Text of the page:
Baxter, being who he is, already is trying to exert some influence over his peers. I picked him up from school yesterday and as we were pulling away from the lot, he said he forgot to get the Beaver from school!! Normally, this kind of statement would seem weird but we got an orientation last week and had advance notice of this subject. The teachers supply the school with a class mascot of sorts, a stuffed animal to be in the classroom and can be signed out for overnight stays with the students. After confirming that this was indeed a stuffed animal, I asked him if he signed it out for the night. "Yeah, I think I did." I pulled back up to the gate and asked the teachers for a ruling and they laughed at his attempt. Apparently, they introduced the Beaver to the class and explained how the sleepover would work but it was not ready yet. They also informed me that Baxter is trying to get the class to name it Baxter the Beaver. Already, I think it's going to be a fun year.
Thursday morning we left on our last jaunt before the un-official end of summer. 9am, we were on our way to the wonderful state of New Jersey for Jennie's great-uncle Arthur's 90th birthday party. He's a dear friend of the family and we were all very excited for the trip. Arthur has recently moved into an assisted living home that has been a little hard on him (he refers to it as "his incarceration", to himself as "one of the inmates"). His mind is very sharp but he can't see, hear or walk very well and his family thought it would be best to have more supervision. About 30 minutes prior to our 1st stop of the day, the kids decided they couldn't wait another second for some lunch, so Jennie maneuvered her very pregnant self through the van to get to our cooler for sandwich fixings. About the only item from our house that we forgot to pack was a knife, so she was forced to improvise with the handle of a plastic fork. The kids have gotten accustomed to having the crust off their sandwiches, even though I swore I would never do this, so it seemed fitting that I had to eat the crust off of 3 sandwiches (remember, no knife in the van). The positive side is that I wasn't hungry after my crust lunch. We made one pit stop in Schuylerville, NY to drop off Cocoa and Ella at Jeremy, Stephanie and Emma's house, as they were dog sitting for the night. The kids were disappointed to not see Emma, but took it in stride as they played with her toys for 10 minutes before we hit the road again. Back in the van, an few hours later, Baxter announced that he had to "pee badly". At this point in his potty training days, we don't really want to test his resiliency and thus, hopped off the thruway at the 1st chance. It wasn't a great spot and we needed to pay our toll ticket before finding a gas station. I hurried him, locked the door and sat him on the toilet. After 5 seconds, he said, "Hmmm, I guess I was just kidding." I went myself to make it worth the while. Dinner was nice, saw most of the Neuhauser clan, including the Kentucky Neuhausers (I just love that name, it sounds like a country band from the 70's. And now, please join me in welcoming to the Grand OlOpry Stage......the Kentucky Neuhausers!!!!!") Arthur was not entirely surprised, although I'm sure he was pleased. His daughter broke the news of the gathering to him about a week prior to make sure it would be OK. As he told me later that night, "You surprise a 90 year old man with something like this, it might his last!" Breakfast the next morning at a Perkins with a smaller gathering and then off to one of the highlights of the trip. A few days before the trip, I was thinking of ways to add value to a 800 mile journey to NJ and came up with a cupcake pit stop in NYC. There's a special place near the village called Magnolia's where they make delectable treats, and famously, cupcakes. These cupcakes, freshly made each day are topped with about 2 pounds of the richest frosting and should probably be considered a WMD with the artery busting butter and shortening that must be in each one. For those who don't know me that well, I'm practical and don't have much of a sweet tooth, so to trek into NYC on a Friday morning for cupcakes was a significant event. That and the fact that we had my parent's GPS unit and I wanted to test how easy it could make navigating the city on a weekday morning. Plus, it was an educational trip for the kids (look to the right, that's the statue of liberty. No time to stop, we've got cupcakes to buy!) Drove into the Hudson Tunnel, double parked on Bleeker street so Jennie and Baxter could run in for the booty. Magnolia's limits each customer to 1 dozen( the absurdity, only a dozen?!), but Bax rightfully counted as 1 person and got his own dozen.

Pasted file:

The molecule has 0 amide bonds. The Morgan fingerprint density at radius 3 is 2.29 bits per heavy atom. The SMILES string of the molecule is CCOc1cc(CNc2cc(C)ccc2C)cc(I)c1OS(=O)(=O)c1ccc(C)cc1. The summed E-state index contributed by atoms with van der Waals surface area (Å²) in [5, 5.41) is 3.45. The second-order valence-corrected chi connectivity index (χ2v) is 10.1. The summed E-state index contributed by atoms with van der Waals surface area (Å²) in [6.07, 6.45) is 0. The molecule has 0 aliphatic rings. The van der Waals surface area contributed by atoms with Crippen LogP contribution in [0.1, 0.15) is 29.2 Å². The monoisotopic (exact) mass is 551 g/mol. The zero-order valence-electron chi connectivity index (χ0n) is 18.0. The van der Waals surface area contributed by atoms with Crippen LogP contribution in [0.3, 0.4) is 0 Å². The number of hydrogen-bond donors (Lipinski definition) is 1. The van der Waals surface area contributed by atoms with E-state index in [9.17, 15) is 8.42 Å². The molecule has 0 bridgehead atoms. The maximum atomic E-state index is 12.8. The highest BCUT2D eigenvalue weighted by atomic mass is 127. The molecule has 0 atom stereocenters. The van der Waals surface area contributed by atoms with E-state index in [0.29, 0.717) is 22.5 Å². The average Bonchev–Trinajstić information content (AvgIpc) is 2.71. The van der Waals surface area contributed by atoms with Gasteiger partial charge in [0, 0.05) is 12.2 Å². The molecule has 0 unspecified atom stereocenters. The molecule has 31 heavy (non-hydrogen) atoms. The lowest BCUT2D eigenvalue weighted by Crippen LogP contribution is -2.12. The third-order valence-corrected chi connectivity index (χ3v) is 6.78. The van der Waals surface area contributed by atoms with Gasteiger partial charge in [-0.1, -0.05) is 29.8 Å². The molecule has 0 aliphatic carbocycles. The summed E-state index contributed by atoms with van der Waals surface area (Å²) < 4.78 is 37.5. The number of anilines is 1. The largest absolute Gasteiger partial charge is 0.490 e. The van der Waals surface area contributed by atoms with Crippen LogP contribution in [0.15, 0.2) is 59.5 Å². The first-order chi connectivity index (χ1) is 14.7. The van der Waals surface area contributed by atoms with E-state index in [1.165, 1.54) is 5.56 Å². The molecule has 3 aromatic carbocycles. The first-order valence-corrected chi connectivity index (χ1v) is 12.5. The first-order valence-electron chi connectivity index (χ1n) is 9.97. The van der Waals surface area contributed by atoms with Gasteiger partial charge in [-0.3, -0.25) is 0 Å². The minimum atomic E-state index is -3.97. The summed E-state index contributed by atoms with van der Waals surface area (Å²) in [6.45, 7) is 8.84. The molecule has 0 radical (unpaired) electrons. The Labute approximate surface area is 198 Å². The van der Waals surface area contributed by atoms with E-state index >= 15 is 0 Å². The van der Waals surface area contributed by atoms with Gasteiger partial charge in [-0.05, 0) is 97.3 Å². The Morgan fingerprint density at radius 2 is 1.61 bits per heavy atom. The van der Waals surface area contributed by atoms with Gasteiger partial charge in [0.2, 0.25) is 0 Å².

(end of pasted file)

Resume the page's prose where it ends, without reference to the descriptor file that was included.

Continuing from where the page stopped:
I ran in for my dozen after they came back, and then back out through the Lincoln Tunnel. Using a towel to keep the sugar sweats from interfering with my driving, we continued on to Star Lake!! (Baxter waiting patiently for his frosting to be removed so he could eat the cake 'cause it's too sweet. Just like his dad!) Actually, one more little interesting stop to pick up the dogs. We let them into the backyard to use the dog restroom one last time after arriving at my brother's house and loaded up their stuff. Only Cocoa came in from the backyard however and a search up and down the street commenced for Ella, who is.....shall we say challenged. She gets nervous, vomits almost daily and runs away from all males. After a few minutes, we located her down the street. I tried to get to her, but again, the maleaphobia kicked in and she took off like a 3-legged bat outta hell. Jennie, moving faster than recommended in her condition ran her down and grabbed her, only to recoil in horror. It seems that in the 2 minutes it took us to load the car, Ella vomited, took a rollin it and then embarrassed by her behavior, decided to follow the advice of the littlest hobo and run away. We hosed her down in the side yard after finding some dog shampoo in my my brother and sister-in-law's house. We couldn't find where they keep the dog towel stash though and not wanting to chance their good natured generosity by using good towels, toweled her off with 19 paper towels. Again, keep in mind that she is a special creature. Our next mission was driving as fast as possible so we could deliver her permanently to her mother who was in front of us about 20 miles. Star Lake was as usual, awesome. Boating, swimming, hiking, camp fires with a neighbor musician providing free music at nights, etc. It was sad to leave knowing that our lake visits were finished for the year. Till next year, when we'll be a family of five and stretching the space limitations of the little cabin even more, bye beautiful little lake!